The Litter Box Is Dirty

When litter boxes are dirty, cats often become picky about where they do their business. They might avoid stepping in the used litter and instead resort to digging around the box’s edges. And if your cat is already typically a fastidious digger, dirty litter boxes tend to intensify digging efforts. 

There’s Not Enough Litter

While it’s natural to think piling on extra litter would lead to more mess, Geller says the opposite may be true. When litter depth is too shallow (less than 1.5 inches), cats struggle to cover their waste, which may mean more litter kicking. Keep in mind that adding more litter may mean swapping your current box for a deeper one. 

Your Cat Is Playing 

If your cat is flinging litter everywhere playing in their litter box, you’re not alone. According to Geller, there are several perfectly normal reasons why your cat might turn their litter box into a personal playground:

  • Some cats can’t resist the novelty of a fresh box, which looks to them like an ideal box to dig, pounce, and explore.

  • For some cats, the texture and temperature of litter feel good; rolling around in cool litter can be soothing. 

  • Our feline companions hail from desert ancestors and, true to their roots, some cats still enjoy a good dust bath. 

Your Cat Is Marking Their Territory

Cats have tiny scent glands in their paws. When your cat digs and kicks litter, they’re also leaving behind their unique scent signature, which plays a crucial role in communication with other cats and marking territory.

Medical or Behavioral Issues

Certain medical conditions can make litter box time uncomfortable and lead to a change in habits. This includes:

Behavioral issues can also play a role in how much litter is deposited outside of the box, including:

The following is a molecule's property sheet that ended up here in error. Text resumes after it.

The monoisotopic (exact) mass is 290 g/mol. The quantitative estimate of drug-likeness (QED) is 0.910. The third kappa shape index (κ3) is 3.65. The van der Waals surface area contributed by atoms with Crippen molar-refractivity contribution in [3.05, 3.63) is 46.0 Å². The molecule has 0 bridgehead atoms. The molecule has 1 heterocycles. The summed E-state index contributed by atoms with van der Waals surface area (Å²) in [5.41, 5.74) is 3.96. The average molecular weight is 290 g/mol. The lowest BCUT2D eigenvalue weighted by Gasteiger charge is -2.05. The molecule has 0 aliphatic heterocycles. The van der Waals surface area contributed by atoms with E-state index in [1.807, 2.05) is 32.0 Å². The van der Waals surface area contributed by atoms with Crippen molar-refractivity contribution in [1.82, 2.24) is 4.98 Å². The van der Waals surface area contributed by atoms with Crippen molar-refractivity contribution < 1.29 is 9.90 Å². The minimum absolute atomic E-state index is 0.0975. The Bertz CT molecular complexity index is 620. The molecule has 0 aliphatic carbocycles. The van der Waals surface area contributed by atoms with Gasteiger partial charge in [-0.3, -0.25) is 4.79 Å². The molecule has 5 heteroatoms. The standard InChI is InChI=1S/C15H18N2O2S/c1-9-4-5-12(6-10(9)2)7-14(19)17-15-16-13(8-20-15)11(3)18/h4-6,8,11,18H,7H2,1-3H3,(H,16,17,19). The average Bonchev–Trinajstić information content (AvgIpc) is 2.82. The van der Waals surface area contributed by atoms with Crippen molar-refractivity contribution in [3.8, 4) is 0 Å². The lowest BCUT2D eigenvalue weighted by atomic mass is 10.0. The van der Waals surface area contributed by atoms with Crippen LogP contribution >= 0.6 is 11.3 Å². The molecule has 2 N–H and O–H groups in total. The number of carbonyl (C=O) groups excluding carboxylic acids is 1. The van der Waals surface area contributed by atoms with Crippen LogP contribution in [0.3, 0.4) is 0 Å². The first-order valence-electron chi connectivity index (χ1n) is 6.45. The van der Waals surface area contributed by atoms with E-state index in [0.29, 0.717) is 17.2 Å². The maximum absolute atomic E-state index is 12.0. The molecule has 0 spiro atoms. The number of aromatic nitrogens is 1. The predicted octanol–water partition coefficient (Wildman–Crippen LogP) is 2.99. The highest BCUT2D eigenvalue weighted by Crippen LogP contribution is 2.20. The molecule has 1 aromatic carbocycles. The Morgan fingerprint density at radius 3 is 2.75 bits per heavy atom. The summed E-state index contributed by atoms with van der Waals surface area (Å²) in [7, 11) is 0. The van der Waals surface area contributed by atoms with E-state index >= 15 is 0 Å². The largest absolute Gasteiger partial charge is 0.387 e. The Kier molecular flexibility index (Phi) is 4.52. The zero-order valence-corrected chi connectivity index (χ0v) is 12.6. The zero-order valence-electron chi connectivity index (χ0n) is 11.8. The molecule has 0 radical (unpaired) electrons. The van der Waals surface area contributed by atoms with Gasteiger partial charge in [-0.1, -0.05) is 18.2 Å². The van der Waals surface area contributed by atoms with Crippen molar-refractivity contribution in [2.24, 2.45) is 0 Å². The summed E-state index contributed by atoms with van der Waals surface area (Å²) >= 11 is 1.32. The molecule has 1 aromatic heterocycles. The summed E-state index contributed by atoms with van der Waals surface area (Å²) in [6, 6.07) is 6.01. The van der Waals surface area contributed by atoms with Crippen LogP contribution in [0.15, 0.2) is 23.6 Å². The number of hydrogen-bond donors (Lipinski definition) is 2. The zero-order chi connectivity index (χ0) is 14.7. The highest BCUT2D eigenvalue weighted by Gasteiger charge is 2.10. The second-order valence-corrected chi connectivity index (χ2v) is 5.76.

• Fear of real or imagined predators 

  • A change in the household, such as a new baby or pet

  • A change in routine

  • A change in litter type

  • Startling noises, such as the washer or dryer 

How To Stop Your Cat From Kicking Litter Everywhere

You might not be able to train your cat to be tidier, but you can often lessen the mess with these tips: 

See Your Veterinarian

If the behavior is new or when there are any other changes in your cat’s behaviors or litter box habits, see your veterinarian to rule out any medical concerns. 

Opt For a Larger, High-Sided Litter Box 

A litter box should be large enough for a cat to enter the litter and turn all the way around. It should be longer than your cat, head to extended tail, and the width as long as your cat, head to non-extended tail. 

As long as your cat can safely and comfortably enter a litter box, there’s no such thing as a litter box that’s too big. In fact, opting for an even larger box than the minimum recommendation is often best when dealing with litter box issues, says Katherine Pankratz, a veterinarian and behavioral medicine clinician at Animal Behavior Clinic in Portland, Oregon.